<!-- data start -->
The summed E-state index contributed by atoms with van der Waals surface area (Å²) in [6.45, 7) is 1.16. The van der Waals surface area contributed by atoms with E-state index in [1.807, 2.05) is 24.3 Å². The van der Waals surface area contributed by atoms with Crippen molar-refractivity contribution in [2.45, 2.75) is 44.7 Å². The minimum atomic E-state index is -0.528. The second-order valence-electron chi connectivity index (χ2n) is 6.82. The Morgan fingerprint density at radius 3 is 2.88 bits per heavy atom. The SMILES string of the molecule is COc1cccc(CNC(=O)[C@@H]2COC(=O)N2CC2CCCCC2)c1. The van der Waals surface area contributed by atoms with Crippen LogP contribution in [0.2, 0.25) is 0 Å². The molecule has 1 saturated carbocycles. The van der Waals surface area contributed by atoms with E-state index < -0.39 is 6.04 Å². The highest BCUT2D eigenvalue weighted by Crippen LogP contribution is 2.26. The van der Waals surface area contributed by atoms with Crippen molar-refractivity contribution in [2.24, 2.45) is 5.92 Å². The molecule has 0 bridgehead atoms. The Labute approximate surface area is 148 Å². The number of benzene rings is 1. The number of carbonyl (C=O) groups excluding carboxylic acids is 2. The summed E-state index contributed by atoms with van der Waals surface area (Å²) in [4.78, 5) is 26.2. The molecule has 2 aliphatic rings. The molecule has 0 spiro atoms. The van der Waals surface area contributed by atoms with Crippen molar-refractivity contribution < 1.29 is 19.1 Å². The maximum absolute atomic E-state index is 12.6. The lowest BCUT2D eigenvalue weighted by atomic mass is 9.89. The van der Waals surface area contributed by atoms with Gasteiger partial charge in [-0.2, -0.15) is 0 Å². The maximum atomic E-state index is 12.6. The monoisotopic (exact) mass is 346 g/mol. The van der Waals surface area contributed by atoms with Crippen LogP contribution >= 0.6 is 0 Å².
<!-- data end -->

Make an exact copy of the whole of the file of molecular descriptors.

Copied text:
The summed E-state index contributed by atoms with van der Waals surface area (Å²) in [6.45, 7) is 1.16. The van der Waals surface area contributed by atoms with E-state index in [1.807, 2.05) is 24.3 Å². The van der Waals surface area contributed by atoms with Crippen molar-refractivity contribution in [2.45, 2.75) is 44.7 Å². The minimum atomic E-state index is -0.528. The second-order valence-electron chi connectivity index (χ2n) is 6.82. The Morgan fingerprint density at radius 3 is 2.88 bits per heavy atom. The SMILES string of the molecule is COc1cccc(CNC(=O)[C@@H]2COC(=O)N2CC2CCCCC2)c1. The van der Waals surface area contributed by atoms with Crippen LogP contribution in [0.2, 0.25) is 0 Å². The molecule has 1 saturated carbocycles. The van der Waals surface area contributed by atoms with E-state index < -0.39 is 6.04 Å². The highest BCUT2D eigenvalue weighted by Crippen LogP contribution is 2.26. The van der Waals surface area contributed by atoms with Crippen molar-refractivity contribution in [2.24, 2.45) is 5.92 Å². The molecule has 0 bridgehead atoms. The Labute approximate surface area is 148 Å². The number of benzene rings is 1. The number of carbonyl (C=O) groups excluding carboxylic acids is 2. The summed E-state index contributed by atoms with van der Waals surface area (Å²) in [4.78, 5) is 26.2. The molecule has 2 aliphatic rings. The molecule has 0 spiro atoms. The van der Waals surface area contributed by atoms with Crippen molar-refractivity contribution < 1.29 is 19.1 Å². The maximum absolute atomic E-state index is 12.6. The lowest BCUT2D eigenvalue weighted by atomic mass is 9.89. The van der Waals surface area contributed by atoms with Gasteiger partial charge in [-0.2, -0.15) is 0 Å². The maximum atomic E-state index is 12.6. The monoisotopic (exact) mass is 346 g/mol. The van der Waals surface area contributed by atoms with Crippen LogP contribution >= 0.6 is 0 Å².